Reply Parent Score: 2

RE[4]: IO on other platforms
by Alfman on Sat 31st Dec 2011 06:46 in reply to "RE[3]: IO on other platforms"
Alfman Member since:
2011-01-28

bartgrantham,

I wanted to list some other possible optimisations using managed code in a VM based micro-kernel:

3. A traditional micro-kernel with unmanaged code would typically need to validate that all parameters and data structures passed in are of the correct type and pointers are valid, which costs CPU cycles. However with managed code, the correctness of data structures and pointers might be inferred through strict types without checks.

4. It would take a hell of a good code optimiser to pull it off, but conceptually there's no reason the kernel VM couldn't automatically "inline" inter-driver function calls, such that there's *zero* function call overhead between microkernel drivers while keeping security semantics in place. After all, any steps taken by two functions, no matter what they do, could be done in one function instead.

Note: this might already happen with macro-kernel code using -O3, but this would be a very impressive speedup for a micro-kernel which typically requires a couple secure context switches for each IPC request between userspace drivers.

The main point to remember is that none of these microkernel optimisations are securely feasible using unmanaged code and hardware isolation.

Edited 2011-12-31 06:59 UTC

Reply Parent Score: 2

TemporalBeing Member since:
2007-08-22

Consider that in our managed language, a function can only access objects which it has a pointer/reference to. Even if other objects exist in the same address space, the managed language semantics prevent the function from touching objects for which no reference is available. We can take advantage of this fact by running two or more separate processes in the same address space (using one or more memory allocaters). Since the managed language guaranties that one process can never generate references to objects of the other process, the two processes can not corrupt each other. This achieves perfect process isolation without using hardware modes and without using any syscalls.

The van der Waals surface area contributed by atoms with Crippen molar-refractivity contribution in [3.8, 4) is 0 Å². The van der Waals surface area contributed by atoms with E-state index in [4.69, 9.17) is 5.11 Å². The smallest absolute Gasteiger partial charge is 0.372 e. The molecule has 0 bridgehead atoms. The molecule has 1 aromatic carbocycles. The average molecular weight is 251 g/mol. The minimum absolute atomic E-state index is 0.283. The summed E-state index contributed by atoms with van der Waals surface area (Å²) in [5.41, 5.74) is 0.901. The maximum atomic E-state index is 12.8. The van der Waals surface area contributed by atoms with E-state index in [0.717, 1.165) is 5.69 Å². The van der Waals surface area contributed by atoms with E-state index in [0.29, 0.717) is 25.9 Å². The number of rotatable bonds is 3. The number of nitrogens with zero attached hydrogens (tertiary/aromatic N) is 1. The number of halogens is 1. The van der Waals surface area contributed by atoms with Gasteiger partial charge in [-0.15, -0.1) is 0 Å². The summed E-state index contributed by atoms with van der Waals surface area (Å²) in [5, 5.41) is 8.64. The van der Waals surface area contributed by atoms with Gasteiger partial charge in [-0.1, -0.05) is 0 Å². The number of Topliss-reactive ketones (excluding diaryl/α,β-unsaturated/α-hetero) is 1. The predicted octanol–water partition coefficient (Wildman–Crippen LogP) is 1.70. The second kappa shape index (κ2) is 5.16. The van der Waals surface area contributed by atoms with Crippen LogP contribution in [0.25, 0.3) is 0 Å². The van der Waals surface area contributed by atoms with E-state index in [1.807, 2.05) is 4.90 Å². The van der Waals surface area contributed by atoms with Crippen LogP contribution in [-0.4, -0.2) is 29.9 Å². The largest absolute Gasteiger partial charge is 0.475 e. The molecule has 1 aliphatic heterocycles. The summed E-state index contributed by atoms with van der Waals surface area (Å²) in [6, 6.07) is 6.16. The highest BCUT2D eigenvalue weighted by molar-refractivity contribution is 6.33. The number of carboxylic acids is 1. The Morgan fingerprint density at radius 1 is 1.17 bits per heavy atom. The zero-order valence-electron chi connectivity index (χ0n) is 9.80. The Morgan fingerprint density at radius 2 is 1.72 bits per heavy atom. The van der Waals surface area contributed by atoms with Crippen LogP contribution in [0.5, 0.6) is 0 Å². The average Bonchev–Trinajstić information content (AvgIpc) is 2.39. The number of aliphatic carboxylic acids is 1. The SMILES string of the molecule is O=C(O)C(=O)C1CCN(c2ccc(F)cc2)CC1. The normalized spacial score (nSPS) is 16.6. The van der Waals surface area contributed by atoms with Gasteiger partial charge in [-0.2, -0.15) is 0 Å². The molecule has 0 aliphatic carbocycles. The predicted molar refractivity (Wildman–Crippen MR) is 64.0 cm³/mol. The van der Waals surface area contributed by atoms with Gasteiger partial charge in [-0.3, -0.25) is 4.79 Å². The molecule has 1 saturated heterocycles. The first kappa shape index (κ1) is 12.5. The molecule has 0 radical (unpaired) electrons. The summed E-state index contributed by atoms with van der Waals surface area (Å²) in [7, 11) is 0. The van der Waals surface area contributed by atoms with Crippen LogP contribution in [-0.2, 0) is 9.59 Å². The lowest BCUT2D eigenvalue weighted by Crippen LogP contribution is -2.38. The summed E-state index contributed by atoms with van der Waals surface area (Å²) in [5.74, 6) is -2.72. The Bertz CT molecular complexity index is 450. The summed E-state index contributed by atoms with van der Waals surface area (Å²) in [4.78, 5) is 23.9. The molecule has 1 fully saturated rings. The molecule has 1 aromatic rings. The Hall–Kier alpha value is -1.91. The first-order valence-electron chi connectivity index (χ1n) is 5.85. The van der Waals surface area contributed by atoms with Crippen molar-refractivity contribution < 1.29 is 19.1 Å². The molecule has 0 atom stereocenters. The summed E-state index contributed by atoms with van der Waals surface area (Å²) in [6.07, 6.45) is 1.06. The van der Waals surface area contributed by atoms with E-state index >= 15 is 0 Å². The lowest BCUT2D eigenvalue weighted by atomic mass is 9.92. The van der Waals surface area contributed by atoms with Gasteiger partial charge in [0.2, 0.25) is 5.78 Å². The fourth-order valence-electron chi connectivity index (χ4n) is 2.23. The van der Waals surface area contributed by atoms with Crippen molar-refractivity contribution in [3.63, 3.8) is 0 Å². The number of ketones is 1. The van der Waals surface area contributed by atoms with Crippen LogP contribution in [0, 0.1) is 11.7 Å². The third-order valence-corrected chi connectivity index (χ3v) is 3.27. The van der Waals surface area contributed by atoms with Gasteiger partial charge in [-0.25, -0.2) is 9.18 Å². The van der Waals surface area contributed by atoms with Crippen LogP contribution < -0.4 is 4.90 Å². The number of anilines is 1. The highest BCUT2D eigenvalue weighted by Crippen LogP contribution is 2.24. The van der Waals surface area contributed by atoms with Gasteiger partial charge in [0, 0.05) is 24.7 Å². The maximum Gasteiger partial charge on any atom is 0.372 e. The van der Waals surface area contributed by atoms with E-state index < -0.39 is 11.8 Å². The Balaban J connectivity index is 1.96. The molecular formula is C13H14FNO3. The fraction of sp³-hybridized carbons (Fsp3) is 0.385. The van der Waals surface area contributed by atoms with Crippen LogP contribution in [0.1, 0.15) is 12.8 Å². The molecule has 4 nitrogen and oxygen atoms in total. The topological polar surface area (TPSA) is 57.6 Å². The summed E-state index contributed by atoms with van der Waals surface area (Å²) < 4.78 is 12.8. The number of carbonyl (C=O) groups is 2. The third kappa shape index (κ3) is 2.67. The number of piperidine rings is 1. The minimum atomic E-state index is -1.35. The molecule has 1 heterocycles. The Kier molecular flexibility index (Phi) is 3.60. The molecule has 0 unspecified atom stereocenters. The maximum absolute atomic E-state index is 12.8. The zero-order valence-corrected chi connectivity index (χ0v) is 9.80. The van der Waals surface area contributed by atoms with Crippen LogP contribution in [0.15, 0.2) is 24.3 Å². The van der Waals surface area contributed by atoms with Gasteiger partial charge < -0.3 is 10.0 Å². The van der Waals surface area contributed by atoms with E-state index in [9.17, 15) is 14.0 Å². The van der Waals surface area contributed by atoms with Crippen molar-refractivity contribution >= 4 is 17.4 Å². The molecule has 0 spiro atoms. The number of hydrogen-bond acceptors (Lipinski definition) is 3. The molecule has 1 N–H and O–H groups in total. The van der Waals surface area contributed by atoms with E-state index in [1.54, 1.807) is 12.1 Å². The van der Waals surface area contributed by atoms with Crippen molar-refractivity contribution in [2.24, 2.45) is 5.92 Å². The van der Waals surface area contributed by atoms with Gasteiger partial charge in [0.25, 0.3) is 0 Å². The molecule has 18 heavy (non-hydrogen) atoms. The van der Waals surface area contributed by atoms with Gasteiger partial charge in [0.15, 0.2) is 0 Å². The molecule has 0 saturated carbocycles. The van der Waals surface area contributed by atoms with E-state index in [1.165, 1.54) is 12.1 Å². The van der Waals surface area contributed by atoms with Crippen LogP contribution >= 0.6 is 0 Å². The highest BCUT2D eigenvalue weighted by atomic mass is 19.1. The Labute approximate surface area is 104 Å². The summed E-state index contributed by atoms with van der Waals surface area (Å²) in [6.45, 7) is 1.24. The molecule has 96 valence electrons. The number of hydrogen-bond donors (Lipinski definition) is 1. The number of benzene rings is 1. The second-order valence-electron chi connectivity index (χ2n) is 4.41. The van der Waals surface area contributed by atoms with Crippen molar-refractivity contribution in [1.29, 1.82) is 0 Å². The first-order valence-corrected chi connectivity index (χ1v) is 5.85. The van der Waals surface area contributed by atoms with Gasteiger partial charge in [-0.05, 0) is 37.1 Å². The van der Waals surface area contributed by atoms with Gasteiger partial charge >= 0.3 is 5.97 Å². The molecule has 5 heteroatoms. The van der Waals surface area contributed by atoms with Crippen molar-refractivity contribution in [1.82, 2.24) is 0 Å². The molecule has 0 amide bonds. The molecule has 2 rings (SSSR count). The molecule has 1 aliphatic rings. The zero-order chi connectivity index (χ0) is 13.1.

Except that managed languages do not make those guarantees.

Indeed, even if the language could make that guarantee, you could also use the language to locate the object without being strictly given access to it:

- create a reference to a memory segment to locate the object (e.g. searching memory to find it)
- decode another object that has a reference to it and steal a reference

In either case you were not explicitly granted a reference to the data but achieved it. These are both methods of cracking software, and both are also valid under managed languages.

So using a managed language buys you nothing in the end while costing a lot, in terms of performance

Reply Parent Score: 2